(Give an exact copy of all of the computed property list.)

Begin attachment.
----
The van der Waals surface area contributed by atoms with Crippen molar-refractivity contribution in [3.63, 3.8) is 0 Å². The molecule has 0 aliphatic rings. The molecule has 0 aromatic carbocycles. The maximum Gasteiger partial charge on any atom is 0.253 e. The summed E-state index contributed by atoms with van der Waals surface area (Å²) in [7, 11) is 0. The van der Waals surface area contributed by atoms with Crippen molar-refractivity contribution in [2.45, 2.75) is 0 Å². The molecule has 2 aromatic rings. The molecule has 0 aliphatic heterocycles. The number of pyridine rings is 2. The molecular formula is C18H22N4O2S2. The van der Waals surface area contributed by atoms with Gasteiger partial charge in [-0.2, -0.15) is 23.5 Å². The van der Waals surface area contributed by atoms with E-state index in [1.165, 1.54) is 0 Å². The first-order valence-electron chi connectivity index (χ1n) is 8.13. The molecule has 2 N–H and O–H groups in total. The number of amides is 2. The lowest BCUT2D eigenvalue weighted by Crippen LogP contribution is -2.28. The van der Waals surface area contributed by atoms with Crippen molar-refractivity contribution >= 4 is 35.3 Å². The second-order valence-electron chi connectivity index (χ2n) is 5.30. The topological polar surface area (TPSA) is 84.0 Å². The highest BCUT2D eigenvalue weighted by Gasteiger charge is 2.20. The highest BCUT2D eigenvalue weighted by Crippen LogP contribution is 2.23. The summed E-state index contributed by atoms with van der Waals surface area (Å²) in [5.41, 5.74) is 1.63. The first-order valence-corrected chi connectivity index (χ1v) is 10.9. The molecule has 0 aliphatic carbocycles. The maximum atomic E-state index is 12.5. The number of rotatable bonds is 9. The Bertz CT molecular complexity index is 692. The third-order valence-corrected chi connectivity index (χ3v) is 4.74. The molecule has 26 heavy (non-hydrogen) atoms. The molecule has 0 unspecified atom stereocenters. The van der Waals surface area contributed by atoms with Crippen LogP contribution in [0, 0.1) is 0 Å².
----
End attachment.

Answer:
The van der Waals surface area contributed by atoms with Crippen molar-refractivity contribution in [3.63, 3.8) is 0 Å². The molecule has 0 aliphatic rings. The molecule has 0 aromatic carbocycles. The maximum Gasteiger partial charge on any atom is 0.253 e. The summed E-state index contributed by atoms with van der Waals surface area (Å²) in [7, 11) is 0. The van der Waals surface area contributed by atoms with Crippen molar-refractivity contribution in [2.45, 2.75) is 0 Å². The molecule has 2 aromatic rings. The molecule has 0 aliphatic heterocycles. The number of pyridine rings is 2. The molecular formula is C18H22N4O2S2. The van der Waals surface area contributed by atoms with Gasteiger partial charge in [-0.2, -0.15) is 23.5 Å². The van der Waals surface area contributed by atoms with E-state index in [1.165, 1.54) is 0 Å². The first-order valence-electron chi connectivity index (χ1n) is 8.13. The molecule has 2 N–H and O–H groups in total. The number of amides is 2. The lowest BCUT2D eigenvalue weighted by Crippen LogP contribution is -2.28. The van der Waals surface area contributed by atoms with Crippen molar-refractivity contribution >= 4 is 35.3 Å². The second-order valence-electron chi connectivity index (χ2n) is 5.30. The topological polar surface area (TPSA) is 84.0 Å². The highest BCUT2D eigenvalue weighted by Gasteiger charge is 2.20. The highest BCUT2D eigenvalue weighted by Crippen LogP contribution is 2.23. The summed E-state index contributed by atoms with van der Waals surface area (Å²) in [5.41, 5.74) is 1.63. The first-order valence-corrected chi connectivity index (χ1v) is 10.9. The molecule has 0 aliphatic carbocycles. The maximum atomic E-state index is 12.5. The number of rotatable bonds is 9. The Bertz CT molecular complexity index is 692. The third-order valence-corrected chi connectivity index (χ3v) is 4.74. The molecule has 26 heavy (non-hydrogen) atoms. The molecule has 0 unspecified atom stereocenters. The van der Waals surface area contributed by atoms with Crippen LogP contribution in [0, 0.1) is 0 Å².